July 19

Wonderful Canada: Happy Birthday… Bonne Fête

It was Canada’s 142nd birthday on 1 July, 2009.  A reader, Colin Elliott, reminded me of this recently.  So to all the people of that beautiful and wonderful country, which has contributed so much to the world, we say a belated Happy Birthday and Bonne Fête.

Canada became the first of the dominions of the British Empire on 1 July 1867 under the terms of the British North America Act.

Australians who want Australia to be a politicians’ republic, should study Canada. A proud independent country which sits on the top tables of the world as both a G8 and NATO power, Canada is a constitutional monarchy or crowned republic. 

In recent years two "passionately" republican Australian senators have gone on the public record to announce that  Canadians is a politicians’ republic.

Although Britain retained supervisory powers over Canada until independence, these were rarely used, and to all intents and purposes, Canada was fully self governing in all internal affairs, while playing a growing role in international affairs. Canada for example was a signatory to the Treaty of Versailles of 1919 and an original member of the precursor of the UN, the League of Nations. So were Australia, New Zealand and South Africa.

…British acquisition…

It was in the eighteenth century during the   Seven Years' War, that Great Britain finalised her acquisition of what would become Canada. She took control of Quebec City after the Battle of the Plains of Abraham in 1759, where sadly the brave generals on both sides were mortally wounded. In 1760, she took Montreal.

Although the Battle of the Plains of Abraham is seen as symbolic of the British acquisition, it was not until the Treaty of Paris of 1763, that France finally ceded most of its territories in North America to Britain.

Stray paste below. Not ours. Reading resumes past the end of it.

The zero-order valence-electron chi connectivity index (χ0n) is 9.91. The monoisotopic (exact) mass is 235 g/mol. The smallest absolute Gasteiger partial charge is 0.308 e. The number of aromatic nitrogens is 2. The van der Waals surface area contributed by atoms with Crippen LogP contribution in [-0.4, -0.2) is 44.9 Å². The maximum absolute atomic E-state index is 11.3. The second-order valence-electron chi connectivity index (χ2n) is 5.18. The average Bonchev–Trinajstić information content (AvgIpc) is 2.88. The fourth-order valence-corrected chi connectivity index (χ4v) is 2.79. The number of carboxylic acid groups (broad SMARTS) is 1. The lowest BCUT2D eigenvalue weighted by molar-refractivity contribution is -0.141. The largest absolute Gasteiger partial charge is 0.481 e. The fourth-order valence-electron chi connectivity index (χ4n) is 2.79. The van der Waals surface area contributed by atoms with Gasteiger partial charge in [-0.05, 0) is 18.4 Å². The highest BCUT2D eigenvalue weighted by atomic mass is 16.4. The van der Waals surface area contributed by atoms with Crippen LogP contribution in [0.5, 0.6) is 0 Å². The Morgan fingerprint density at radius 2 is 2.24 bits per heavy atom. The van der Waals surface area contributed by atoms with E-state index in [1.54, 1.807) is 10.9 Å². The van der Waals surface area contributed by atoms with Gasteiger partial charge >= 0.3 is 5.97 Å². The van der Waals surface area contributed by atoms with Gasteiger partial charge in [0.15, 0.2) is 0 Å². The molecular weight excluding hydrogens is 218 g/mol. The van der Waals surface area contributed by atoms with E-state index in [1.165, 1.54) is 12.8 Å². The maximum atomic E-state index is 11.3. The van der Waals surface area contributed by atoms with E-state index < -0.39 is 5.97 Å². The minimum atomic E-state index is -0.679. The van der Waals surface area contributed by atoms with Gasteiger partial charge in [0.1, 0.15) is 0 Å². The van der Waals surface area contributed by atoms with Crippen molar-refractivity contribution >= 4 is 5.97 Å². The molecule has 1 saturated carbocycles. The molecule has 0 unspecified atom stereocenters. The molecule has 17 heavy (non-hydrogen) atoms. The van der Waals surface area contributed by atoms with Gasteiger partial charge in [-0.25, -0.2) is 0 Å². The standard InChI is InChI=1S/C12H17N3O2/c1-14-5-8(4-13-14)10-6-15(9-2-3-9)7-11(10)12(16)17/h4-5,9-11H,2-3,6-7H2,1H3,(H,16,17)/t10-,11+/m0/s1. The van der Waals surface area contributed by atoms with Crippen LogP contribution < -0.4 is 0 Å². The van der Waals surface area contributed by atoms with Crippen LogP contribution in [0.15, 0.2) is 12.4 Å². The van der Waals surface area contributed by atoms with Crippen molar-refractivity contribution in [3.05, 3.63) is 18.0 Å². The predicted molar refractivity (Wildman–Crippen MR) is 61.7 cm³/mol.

The British granted responsible self government to all of their Canadian territories in 1848, and federated these in 1867.

According to the eminent Canadian authority , Eugene Forsey, the Canadian founders wanted to call the new nation the Kingdom of Canada. The British Government feared this would offend the Americans.  After the stresses of the Civil War, the British were anxious not to antagonizem them.

So they  insisted on another name.  Canadian Sir Leonard Tilley suggested the word "dominion", inspired by these words in the  Bible:

"He shall have dominion also from sea to sea, and from the river unto the ends of the earth" (Psalm 72:8).

The Fathers of Confederation said the words " Dominion of Canada" were intended to give dignity to the federation, and as a tribute to the monarchical principle. The word came to be applied to the federal government and Parliament, and under the Constitution Act , 1982, "Dominion" remains Canada's official title.  And the  Canadian national motto is appropriately "A Mari Usque Ad Mare".

If we put aside the threat of secession, by any other measure, the Canadian federation is one of the most successful in the world. And since the Supreme Court and Parliament have decreed a fair open and proper process for seccession, the chances of this being achieved have been significanlty reduced.

Indeed seccession is now probably unachievable because  the underhand use of  spin doctored blank cheque plebisctes is no longer available. 

Those in Australia who are "passionate " about turning the country into a politicians' republic through such a plebiscite should take note. 

Canada is otherwise an extremely successful federation. It is, for example, more decentralised than the Australian Commonwealth. The Canadian provinces are more financially independent than the Australian States, and this leads to better government, a recipe prescribed by the American Founding Fathers.

If we wish to improve the standards of State government in Australia, we should look no further than Canada. The people of one province even enjoy a right to recall their non-performing politicians. Instead of republican moves to increase vastly the power of the politicians, we should look at this.

 

Along with the other dominions, Canada’s independence was acknowledged in the Balfour Declaration of 1926, and confirmed in the Statute of Westminster, 1931. Until 1982, it suited the Canadians to have constitutional change effected at Westminster, as it suited the Australian States to rely on the British Crown until 1986.  This did not mean either country was not independent; this was a matter of constiutional convenience where they both continued to use the good offices of a power and institution they trusted.  

 

 


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